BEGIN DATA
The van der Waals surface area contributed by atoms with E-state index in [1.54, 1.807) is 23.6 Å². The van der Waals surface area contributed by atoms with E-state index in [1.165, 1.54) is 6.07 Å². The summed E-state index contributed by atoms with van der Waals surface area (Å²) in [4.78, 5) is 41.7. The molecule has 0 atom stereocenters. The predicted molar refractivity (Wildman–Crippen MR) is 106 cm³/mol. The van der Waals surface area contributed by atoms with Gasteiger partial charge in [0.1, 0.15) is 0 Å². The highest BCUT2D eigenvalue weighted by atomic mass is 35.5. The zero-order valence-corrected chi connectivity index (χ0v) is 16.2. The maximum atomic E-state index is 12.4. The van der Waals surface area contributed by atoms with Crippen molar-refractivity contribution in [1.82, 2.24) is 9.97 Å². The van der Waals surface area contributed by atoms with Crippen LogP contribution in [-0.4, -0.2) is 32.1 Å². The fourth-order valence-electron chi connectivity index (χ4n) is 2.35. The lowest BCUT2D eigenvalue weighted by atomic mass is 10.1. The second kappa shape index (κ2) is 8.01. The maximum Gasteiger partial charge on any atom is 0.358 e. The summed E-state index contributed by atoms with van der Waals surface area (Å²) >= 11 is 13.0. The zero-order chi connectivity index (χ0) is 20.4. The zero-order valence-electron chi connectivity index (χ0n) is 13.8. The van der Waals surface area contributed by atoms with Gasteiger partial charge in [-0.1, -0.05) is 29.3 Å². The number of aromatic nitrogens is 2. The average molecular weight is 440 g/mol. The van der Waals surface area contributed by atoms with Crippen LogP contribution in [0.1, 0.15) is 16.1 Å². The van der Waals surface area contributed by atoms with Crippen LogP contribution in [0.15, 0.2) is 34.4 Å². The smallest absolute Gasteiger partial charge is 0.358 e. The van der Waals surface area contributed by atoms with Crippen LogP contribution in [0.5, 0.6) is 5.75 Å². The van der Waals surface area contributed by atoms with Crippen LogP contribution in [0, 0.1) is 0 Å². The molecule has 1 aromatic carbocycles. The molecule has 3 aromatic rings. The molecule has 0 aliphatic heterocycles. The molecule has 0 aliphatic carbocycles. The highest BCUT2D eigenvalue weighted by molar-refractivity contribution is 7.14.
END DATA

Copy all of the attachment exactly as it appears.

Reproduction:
The van der Waals surface area contributed by atoms with E-state index in [1.54, 1.807) is 23.6 Å². The van der Waals surface area contributed by atoms with E-state index in [1.165, 1.54) is 6.07 Å². The summed E-state index contributed by atoms with van der Waals surface area (Å²) in [4.78, 5) is 41.7. The molecule has 0 atom stereocenters. The predicted molar refractivity (Wildman–Crippen MR) is 106 cm³/mol. The van der Waals surface area contributed by atoms with Gasteiger partial charge in [0.1, 0.15) is 0 Å². The highest BCUT2D eigenvalue weighted by atomic mass is 35.5. The zero-order valence-corrected chi connectivity index (χ0v) is 16.2. The maximum atomic E-state index is 12.4. The van der Waals surface area contributed by atoms with Crippen molar-refractivity contribution in [1.82, 2.24) is 9.97 Å². The van der Waals surface area contributed by atoms with Crippen LogP contribution in [-0.4, -0.2) is 32.1 Å². The fourth-order valence-electron chi connectivity index (χ4n) is 2.35. The lowest BCUT2D eigenvalue weighted by atomic mass is 10.1. The second kappa shape index (κ2) is 8.01. The maximum Gasteiger partial charge on any atom is 0.358 e. The summed E-state index contributed by atoms with van der Waals surface area (Å²) >= 11 is 13.0. The zero-order chi connectivity index (χ0) is 20.4. The zero-order valence-electron chi connectivity index (χ0n) is 13.8. The van der Waals surface area contributed by atoms with Gasteiger partial charge in [-0.1, -0.05) is 29.3 Å². The number of aromatic nitrogens is 2. The average molecular weight is 440 g/mol. The van der Waals surface area contributed by atoms with Crippen LogP contribution in [0.1, 0.15) is 16.1 Å². The van der Waals surface area contributed by atoms with Crippen LogP contribution in [0.15, 0.2) is 34.4 Å². The smallest absolute Gasteiger partial charge is 0.358 e. The van der Waals surface area contributed by atoms with Crippen LogP contribution in [0.5, 0.6) is 5.75 Å². The van der Waals surface area contributed by atoms with Crippen LogP contribution in [0, 0.1) is 0 Å². The molecule has 1 aromatic carbocycles. The molecule has 3 aromatic rings. The molecule has 0 aliphatic heterocycles. The molecule has 0 aliphatic carbocycles. The highest BCUT2D eigenvalue weighted by molar-refractivity contribution is 7.14.